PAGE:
Hyperglycemia occurs when a person with diabetes has too much sugar in their bloodstream. The underlying cause of hyperglycemia is due to a loss of insulin producing cells in the pancreas or when the body develops resistance to insulin. The condition can become dangerous when blood glucose levels stay high for extended periods of time which could lead to the development of long-term complications. Eating the right kinds of food to help stabilise blood sugar levels is well known but what about certain drinks.
Diabetes insipidus is a rare form of diabetes that is not related to blood sugar-related diabetes mellitus but does share some of its signs and symptoms said Diabetes.co.uk.
The website continued: “Diabetes insipidus is simply excessive urination and complications thereof, caused by an antidiuretic hormone called vasopressin.
“Diabetes insipidus leads to frequent urination, and this is the most common and clear symptom.
“A secondary symptom is increased thirst, as a result of passing so much water and if this is not met, then dehydration can occur which can lead to cracked skin, fatigue, confusion, dizziness and unconsciousness.”
Drinks and diabetes
There are a variety of factors which contribute to the onset of type 2 diabetes but one of the most common is consuming a large amount of calories throughout the day, especially from added sugars – which are found in many foods and, notably, in beverages.
Diabetics are strongly advised to monitor their calorie intake which is often overlooked by the drinks consumed.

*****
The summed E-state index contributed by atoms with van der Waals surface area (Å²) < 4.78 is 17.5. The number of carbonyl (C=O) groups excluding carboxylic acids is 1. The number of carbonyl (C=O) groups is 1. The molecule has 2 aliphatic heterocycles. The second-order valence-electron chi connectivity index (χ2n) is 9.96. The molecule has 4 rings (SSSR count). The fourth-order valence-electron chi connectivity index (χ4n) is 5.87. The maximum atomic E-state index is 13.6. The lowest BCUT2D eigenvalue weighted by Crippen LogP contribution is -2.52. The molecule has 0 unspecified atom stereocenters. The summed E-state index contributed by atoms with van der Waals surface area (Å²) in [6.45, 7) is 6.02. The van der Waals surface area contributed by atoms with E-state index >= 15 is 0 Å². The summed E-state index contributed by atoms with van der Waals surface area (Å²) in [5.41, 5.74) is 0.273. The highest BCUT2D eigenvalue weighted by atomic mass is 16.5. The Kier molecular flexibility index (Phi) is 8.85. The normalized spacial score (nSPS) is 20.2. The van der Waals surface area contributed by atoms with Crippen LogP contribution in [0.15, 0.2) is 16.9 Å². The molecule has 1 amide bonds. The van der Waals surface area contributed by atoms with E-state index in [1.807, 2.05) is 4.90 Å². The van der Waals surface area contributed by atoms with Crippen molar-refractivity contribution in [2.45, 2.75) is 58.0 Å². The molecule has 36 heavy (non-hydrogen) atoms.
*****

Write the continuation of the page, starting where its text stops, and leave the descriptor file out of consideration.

Diabetics are recommended to minimise their calories and opting for pure, plain water which contains zero calories is always the best option.
Water does not raise a person’s blood sugar levels and studies have shown that when a diabetic has too high a blood glucose level, drinking water enables more glucose to be flushed out of the bloodstream.
Experts agree that water should be the main source of hydration for type 2 diabetes.
If you’re consistently dehydrated on a daily basis, you might even be compensating with higher insulin levels than you’d need if your body was getting the water it needed, said Diabetes Strong.
The health site added: “It’s the simple issue of severe dehydration causing the glucose in your bloodstream to become extremely concentrated, and then quickly diluting it with plenty of fluids.
“Water actually does far more for our bodies than we realise.
“Water aids digestion, lubricates joints, helps flush waste products and performs a host of other important tasks in our body.”
Diabetes.co.uk said on their website: “As water contains no carbohydrates or calories, it is the perfect drink for people with diabetes.
“Studies have also shown that drinking water could help control blood glucose levels.
“The bodies of people with diabetes require more fluid when blood glucose levels are high.
“This can lead to the kidneys attempting to excrete excess sugar through urine.